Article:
Here’s how the Utah GOP was able to pay off $135,000 in outstanding debt

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It was quite the amazing financial comeback, how then-newly-elected state GOP chair Derek Brown raised around $135,000 in just a few months last spring to retire the Utah Republican Party’s debt.

Brown admitted at the time that it was tough getting folks to give money to pay off the party’s debt, some of which had been owed for three or four years to various suppliers/contractors.

So, who were these Good Samaritan donors who put up their own money?

Turns out the three main ones, whose names Brown has given to UtahPolicy.com, are well known inside and outside of Utah Republican politics:

— Utah House Majority Whip Mike Schultz, R-Hooper, gave $40,000 in cash to pay off the debt.

— Brad Bonham, an unsuccessful Utah House candidate in House District 32 in 2018, also gave $40,000.

— And A. Scott Anderson, Zions Bank president and CEO, who has long been a civic and Republican leader in Utah, gave $10,000.

“Those are the main big three who donated” specifically to retire the debt. The rest of the debt payments came from “smaller donors,” said Brown.

As Schultz, a successful northern Utah homebuilder has moved up the ranks/influence in the Utah House, he has also spread some money around.

For example, this year he gave former Utah House Speaker Greg Hughes, R-Draper, $125,000 as Hughes prepares to run for governor next year.

During the 2018 election cycle, Schultz also gave around $36,000 to various GOP Utah House candidates, local Republican parties and such. These donations came out of his campaign account, and so were not personal funds.

So, over the last two years, Schultz has donated more than $200,000 to Republican political causes.

Schultz told UtahPolicy.com that he gave the $40,000 to the party, “Because I appreciated what Derek was doing, trying to bring the party back together again.”

Bonham last year stepped up to run in an open Draper/Sandy House seat after former Rep. LaVar Christensen, R-Draper, who barely won re-election, by three votes, in 2016, got out of the race.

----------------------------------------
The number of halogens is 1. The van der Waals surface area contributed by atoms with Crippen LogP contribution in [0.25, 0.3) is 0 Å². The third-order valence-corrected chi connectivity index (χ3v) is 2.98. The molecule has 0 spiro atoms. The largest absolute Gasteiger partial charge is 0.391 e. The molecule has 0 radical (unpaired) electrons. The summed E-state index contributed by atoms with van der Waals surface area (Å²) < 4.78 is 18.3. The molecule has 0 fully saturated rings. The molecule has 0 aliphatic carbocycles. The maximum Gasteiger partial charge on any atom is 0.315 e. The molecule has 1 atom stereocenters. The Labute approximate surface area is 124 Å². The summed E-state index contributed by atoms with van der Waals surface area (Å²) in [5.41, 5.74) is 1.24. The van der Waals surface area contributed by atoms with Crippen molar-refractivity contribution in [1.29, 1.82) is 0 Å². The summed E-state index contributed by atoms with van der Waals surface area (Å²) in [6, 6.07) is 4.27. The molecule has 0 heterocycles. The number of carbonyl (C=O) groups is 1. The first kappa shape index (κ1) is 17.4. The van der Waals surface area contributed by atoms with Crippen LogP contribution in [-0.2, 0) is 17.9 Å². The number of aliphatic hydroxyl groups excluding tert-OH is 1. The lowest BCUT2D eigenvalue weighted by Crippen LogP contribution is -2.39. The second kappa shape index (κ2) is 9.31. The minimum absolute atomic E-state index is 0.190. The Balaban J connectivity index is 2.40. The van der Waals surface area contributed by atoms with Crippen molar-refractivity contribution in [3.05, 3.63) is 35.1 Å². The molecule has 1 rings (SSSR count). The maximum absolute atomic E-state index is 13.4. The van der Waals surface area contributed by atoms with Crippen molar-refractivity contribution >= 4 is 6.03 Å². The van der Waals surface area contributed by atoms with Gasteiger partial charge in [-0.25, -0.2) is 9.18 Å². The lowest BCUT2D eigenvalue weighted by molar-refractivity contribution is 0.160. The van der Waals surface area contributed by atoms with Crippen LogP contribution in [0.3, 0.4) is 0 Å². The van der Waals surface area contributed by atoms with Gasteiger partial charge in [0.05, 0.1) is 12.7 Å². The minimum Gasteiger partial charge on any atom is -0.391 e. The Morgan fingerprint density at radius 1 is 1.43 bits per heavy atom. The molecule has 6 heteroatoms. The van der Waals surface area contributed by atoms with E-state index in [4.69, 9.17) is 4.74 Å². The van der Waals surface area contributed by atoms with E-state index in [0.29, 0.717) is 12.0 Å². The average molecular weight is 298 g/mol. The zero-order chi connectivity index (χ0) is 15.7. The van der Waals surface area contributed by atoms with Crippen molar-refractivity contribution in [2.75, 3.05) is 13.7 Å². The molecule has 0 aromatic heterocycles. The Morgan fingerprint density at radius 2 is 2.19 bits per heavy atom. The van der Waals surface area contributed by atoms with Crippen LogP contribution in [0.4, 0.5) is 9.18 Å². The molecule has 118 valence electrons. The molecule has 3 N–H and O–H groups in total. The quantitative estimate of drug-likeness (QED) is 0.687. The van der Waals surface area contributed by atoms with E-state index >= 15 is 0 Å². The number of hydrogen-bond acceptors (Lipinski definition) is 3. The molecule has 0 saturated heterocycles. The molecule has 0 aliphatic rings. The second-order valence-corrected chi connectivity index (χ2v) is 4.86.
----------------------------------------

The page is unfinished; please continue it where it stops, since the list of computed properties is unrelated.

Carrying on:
Bonham ended up giving his campaign $150,000 but lost a three-way contest to Dr. Suzanne Harrison, D-Sandy, 56-42 percent in a district that has been held by a Democrat before.

Anderson is a well-known backer of various candidates over the years, as well as supporting all kinds of civic, art, education and policy initiatives.

He has given money and effort to several citizen initiative petitions — including heading up Our Schools Now, which abandoned its 2018 citizen initiative petition drive aimed at increasing taxes for schools, after reaching an agreement with GOP legislative leaders for promises of increased school spending.

Brown, whose election as chairman has all but ended the ongoing battle over SB54 and sidelined, at least for now, a small, right-wing element in the party which sued the state over the candidate dual-pathway to a primary law, told UtahPolicy.com that several GOP supporters told him during his chairmanship race that should he win they would be interested in helping pay off the party’s debt.

The big three above were among those folks, Brown said.

“Their help had a real impact” on getting Utah’s largest political party back on a firm financial footing, said Brown.

Brown beat anti-SB54 leader, and Gang of 51 member, Phill Wright for chairman. The two past state GOP chairs say that internal SB54 battle was the main reason for the state party’s failed financial fundraising in recent years — resulting in the debt.

A number of historic big GOP donors like SB54 and didn’t want to give money to a party that was fighting it in the courts, the past chairs said.

It has been much easier to get former donors to give after they learned the SB54 battle had ended and the party had retired its debt — at one point the party was bouncing checks, and when Brown walked into party headquarters after his chairmanship victory this past spring, he found the phones turned off because of lack of payment.

Brown said he is still confident that the party can raise $1 million for the 2020 election cycle, and that getting the $135,000 debt paid off has been a great start to that effort.

Editor’s Note: Zions Bank is a sponsor of UtahPolicy.com.